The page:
Guy Turcotte’s retrial scares, me and I believe that it should scare you. At the end of the day, what happened to Guy Turcotte, made it clear to me, that what often passes for justice in Canada in high-profile cases, is not what I expect to see accepted as justice served, in a modern-day justice system. The fact that there was a retrial in the Guy Turcotte case, to begin with, in my opinion proves, that these types of cases end up serving what a whole lot of angry people consider to be justice served, at any given time; how easy it seems to be, for us to forget, where this kind of justice leads.
Such cases remind me of a time when lynching, dueling and confessions arrived at by torturing the accused, were considered justice; a time when there was no need for trial, and so no need for a retrial, just everyone taking the law into their own hands. A time of honesty, before the pretense of fair trials, and equal justice for all. I believe that there were good reasons why the Canadian Justice System was created, with its courts, judges, lawyers and trials, and the main one, in my opinion, was to ensure that everyone in Canada would receive a fair trial according to the law, and if found guilty, receive a punishment, that was spelled out in the law; especially a person as loathed, reviled, and despised, by Canadians, as Guy Turcotte.
I believe that:
- most Canadians feel that justice was served, with the turn of events that saw Guy Turcotte, a man capable of murdering his two young children, while they slept in their beds, sent to jail;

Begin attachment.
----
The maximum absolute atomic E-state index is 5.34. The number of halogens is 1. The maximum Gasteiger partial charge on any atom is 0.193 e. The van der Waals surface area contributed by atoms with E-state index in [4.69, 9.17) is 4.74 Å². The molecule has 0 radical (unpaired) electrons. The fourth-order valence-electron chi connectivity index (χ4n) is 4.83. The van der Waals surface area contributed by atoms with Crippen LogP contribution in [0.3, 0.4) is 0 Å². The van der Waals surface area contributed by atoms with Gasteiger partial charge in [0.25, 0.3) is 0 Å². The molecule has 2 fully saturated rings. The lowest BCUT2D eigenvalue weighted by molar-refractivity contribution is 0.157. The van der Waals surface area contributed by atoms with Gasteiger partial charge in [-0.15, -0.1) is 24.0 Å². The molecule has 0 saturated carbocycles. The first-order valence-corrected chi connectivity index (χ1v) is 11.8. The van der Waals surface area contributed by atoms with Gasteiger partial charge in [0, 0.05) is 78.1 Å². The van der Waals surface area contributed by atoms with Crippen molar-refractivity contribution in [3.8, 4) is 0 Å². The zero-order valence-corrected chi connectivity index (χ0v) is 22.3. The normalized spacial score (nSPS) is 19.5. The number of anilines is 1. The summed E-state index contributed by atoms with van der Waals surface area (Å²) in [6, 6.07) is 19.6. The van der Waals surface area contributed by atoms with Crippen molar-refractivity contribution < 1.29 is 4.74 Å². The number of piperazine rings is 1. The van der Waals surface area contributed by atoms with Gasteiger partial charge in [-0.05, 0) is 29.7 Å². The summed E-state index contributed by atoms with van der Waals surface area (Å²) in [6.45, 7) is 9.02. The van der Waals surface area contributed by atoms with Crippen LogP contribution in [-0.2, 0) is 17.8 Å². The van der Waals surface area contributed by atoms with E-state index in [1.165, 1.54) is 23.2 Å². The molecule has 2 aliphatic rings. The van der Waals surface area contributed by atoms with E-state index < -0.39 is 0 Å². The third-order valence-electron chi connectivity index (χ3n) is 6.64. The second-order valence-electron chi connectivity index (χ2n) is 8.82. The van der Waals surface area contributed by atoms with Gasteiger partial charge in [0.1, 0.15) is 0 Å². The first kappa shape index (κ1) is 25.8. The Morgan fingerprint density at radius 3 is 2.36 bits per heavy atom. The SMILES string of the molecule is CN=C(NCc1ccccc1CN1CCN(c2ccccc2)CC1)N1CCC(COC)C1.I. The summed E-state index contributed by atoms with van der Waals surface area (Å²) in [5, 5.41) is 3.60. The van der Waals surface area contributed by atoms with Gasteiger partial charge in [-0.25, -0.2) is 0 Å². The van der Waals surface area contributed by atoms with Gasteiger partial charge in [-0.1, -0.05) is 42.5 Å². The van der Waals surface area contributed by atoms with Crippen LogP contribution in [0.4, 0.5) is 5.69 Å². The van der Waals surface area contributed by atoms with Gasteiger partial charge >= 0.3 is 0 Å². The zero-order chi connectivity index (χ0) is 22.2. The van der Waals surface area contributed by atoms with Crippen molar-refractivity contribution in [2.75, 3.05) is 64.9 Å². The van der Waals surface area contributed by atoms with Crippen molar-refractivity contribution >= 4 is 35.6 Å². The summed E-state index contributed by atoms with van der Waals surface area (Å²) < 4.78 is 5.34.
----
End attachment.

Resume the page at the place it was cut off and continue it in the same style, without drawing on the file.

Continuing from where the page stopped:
- that the retrial, was the Crown’s attempt to placate angry Canadians, like me;
- restore the belief that no one who commits murder in Canada will get away with it;
- I, as well as you, need to fear this type of justice, because the next victim of it, could be you, or I.
I think that Guy Turcotte was a sick man, his crime despicable, and if the truth be known, I am glad that he is in prison for a very long time, but I am smart enough to know that:
- Guy Turcotte’s retrial had nothing to do with a legal mistake made by the judge, or the jury;
- Guy Turcotte’s retrial had everything to do with the fact that the Canadian public did not like the outcome of the trial;
- there was never a dispute as to whether Guy Turcotte was guilty of murdering his babies, because he admitted stabbing them to death while they slept;
- what was supposed to be decided at the trial was whether or not the evidence in the case proved him to be, Not Guilty by Reason of Temporary Insanity. The plea that was entered on his behalf at the start of his trial;
- I do not want anyone I care about to be denied needed medical treatment, retried and given a life sentence in jail, to sate a public outcry;
- his retrial had nothing to do with the seeking and furtherance of justice
Was the original trial a farce, or the retrial a farce?
- Guy Turcotte entered a legally accepted plea of Not Guilty by Reason of Temporary Insanity;
- provided experts to back up his claim, that both the jury and the presiding judge believed;